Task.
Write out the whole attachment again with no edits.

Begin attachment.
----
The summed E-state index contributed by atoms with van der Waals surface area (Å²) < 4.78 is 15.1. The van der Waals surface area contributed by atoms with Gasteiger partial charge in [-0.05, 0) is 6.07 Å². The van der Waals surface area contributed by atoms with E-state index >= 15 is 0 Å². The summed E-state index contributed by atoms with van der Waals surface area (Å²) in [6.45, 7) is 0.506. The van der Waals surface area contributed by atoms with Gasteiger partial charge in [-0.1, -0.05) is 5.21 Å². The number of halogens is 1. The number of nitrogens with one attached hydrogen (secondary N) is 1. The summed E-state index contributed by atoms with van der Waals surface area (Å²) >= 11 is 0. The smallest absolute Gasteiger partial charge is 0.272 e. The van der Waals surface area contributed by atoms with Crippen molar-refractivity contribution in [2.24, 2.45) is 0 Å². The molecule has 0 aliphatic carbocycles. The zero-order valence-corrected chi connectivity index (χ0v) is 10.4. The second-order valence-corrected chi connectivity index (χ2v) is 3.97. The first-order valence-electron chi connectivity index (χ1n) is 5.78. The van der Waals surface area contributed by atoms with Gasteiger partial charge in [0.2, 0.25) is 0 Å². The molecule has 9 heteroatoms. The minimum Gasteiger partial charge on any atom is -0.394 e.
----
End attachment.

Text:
The summed E-state index contributed by atoms with van der Waals surface area (Å²) < 4.78 is 15.1. The van der Waals surface area contributed by atoms with Gasteiger partial charge in [-0.05, 0) is 6.07 Å². The van der Waals surface area contributed by atoms with E-state index >= 15 is 0 Å². The summed E-state index contributed by atoms with van der Waals surface area (Å²) in [6.45, 7) is 0.506. The van der Waals surface area contributed by atoms with Gasteiger partial charge in [-0.1, -0.05) is 5.21 Å². The number of halogens is 1. The number of nitrogens with one attached hydrogen (secondary N) is 1. The summed E-state index contributed by atoms with van der Waals surface area (Å²) >= 11 is 0. The smallest absolute Gasteiger partial charge is 0.272 e. The van der Waals surface area contributed by atoms with Crippen molar-refractivity contribution in [2.24, 2.45) is 0 Å². The molecule has 0 aliphatic carbocycles. The zero-order valence-corrected chi connectivity index (χ0v) is 10.4. The second-order valence-corrected chi connectivity index (χ2v) is 3.97. The first-order valence-electron chi connectivity index (χ1n) is 5.78. The van der Waals surface area contributed by atoms with Gasteiger partial charge in [0.2, 0.25) is 0 Å². The molecule has 9 heteroatoms. The minimum Gasteiger partial charge on any atom is -0.394 e.